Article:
Cancer care

Which are the most useful geriatric assessment screening tools in oncology?


The Geriatric-8 (G8) and Vulnerable Elders Survey-13 top the list of tools useful in screening older patients with cancer who may benefit from a geriatric assessment.

A systematic review of the evidence by Australian investigators found G8 and VES-13 were the most commonly investigated of 12 screening tools.

Others included the Abbreviated Comprehensive Geriatric Assessment, Fried Frailty Criteria, Groningen Frailty Indicator and Physical Performance test.

The review, published in JAMA Oncology, found the G8 had higher sensitivity for geriatric vulnerabilities while the patient-administered VES-13 had high specificity.

In comparative studies, G8 sensitivity was 73.0%-81.1% compared to the VES-13 (46.0%-69.0%). Their respective specificity ranges were 44.0%-80.0% and 70.0%-100%.

The investigators, from the Improving Palliative, Aged and Chronic Care Through Clinical Research and Translation (IMPACCT) team, said geriatric assessments can assist with prioritising and planning treatment and care goals and preferences.

“However, the feasibility of conducting geriatric assessment on all older adults with cancer is limited by time commitment and workforce availability. Thus, a degree of specificity is not a necessity but would be beneficial for managing finite resources, including specialist expertise.”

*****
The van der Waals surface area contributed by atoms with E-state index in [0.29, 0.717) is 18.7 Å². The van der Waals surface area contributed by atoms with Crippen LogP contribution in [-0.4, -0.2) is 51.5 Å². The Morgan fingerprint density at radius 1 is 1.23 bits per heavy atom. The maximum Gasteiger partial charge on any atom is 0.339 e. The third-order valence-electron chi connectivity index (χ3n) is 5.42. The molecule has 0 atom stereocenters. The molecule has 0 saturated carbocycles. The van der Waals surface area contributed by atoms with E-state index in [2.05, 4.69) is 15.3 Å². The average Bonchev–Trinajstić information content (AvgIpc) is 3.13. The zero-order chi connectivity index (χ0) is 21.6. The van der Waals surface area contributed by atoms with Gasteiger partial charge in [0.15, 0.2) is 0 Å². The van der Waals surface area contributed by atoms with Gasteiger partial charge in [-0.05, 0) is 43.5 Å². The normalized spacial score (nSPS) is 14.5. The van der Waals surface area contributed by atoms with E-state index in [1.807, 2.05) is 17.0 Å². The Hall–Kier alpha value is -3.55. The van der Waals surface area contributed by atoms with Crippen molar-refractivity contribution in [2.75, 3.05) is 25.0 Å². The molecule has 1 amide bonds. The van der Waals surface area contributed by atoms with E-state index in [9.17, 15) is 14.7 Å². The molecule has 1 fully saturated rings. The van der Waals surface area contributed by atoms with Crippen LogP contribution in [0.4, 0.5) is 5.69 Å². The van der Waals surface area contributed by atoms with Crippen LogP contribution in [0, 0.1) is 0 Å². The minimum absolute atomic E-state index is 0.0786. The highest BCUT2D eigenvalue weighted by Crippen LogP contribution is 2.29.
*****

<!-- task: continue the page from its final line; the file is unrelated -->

They said one of the studies had evaluated a combination of G8 and VES-13. While showing some promise as a combined score, it could not yet be recommended.

The review also noted that few studies reported metrics such as time taken to complete screening or readability in self-administered tools.

“Such metrics may be helpful in investigating whether educational level or ease of use in screening tools can affect variability in their responses and subsequent accuracy, as well as to optimise accessibility to referral to geriatric assessment.”

They said future screening tools could potentially be tailored to specific issues.

“Regardless of setting or intent, screening tools should always be followed by a clinical response, such as a more in-depth assessment or proceeding with recommended treatment and appropriate management to address unmet needs.”

“Further research is needed to identify whether there is merit to using tools specifically for certain cancers and/or in certain clinical settings or to target certain domains.”

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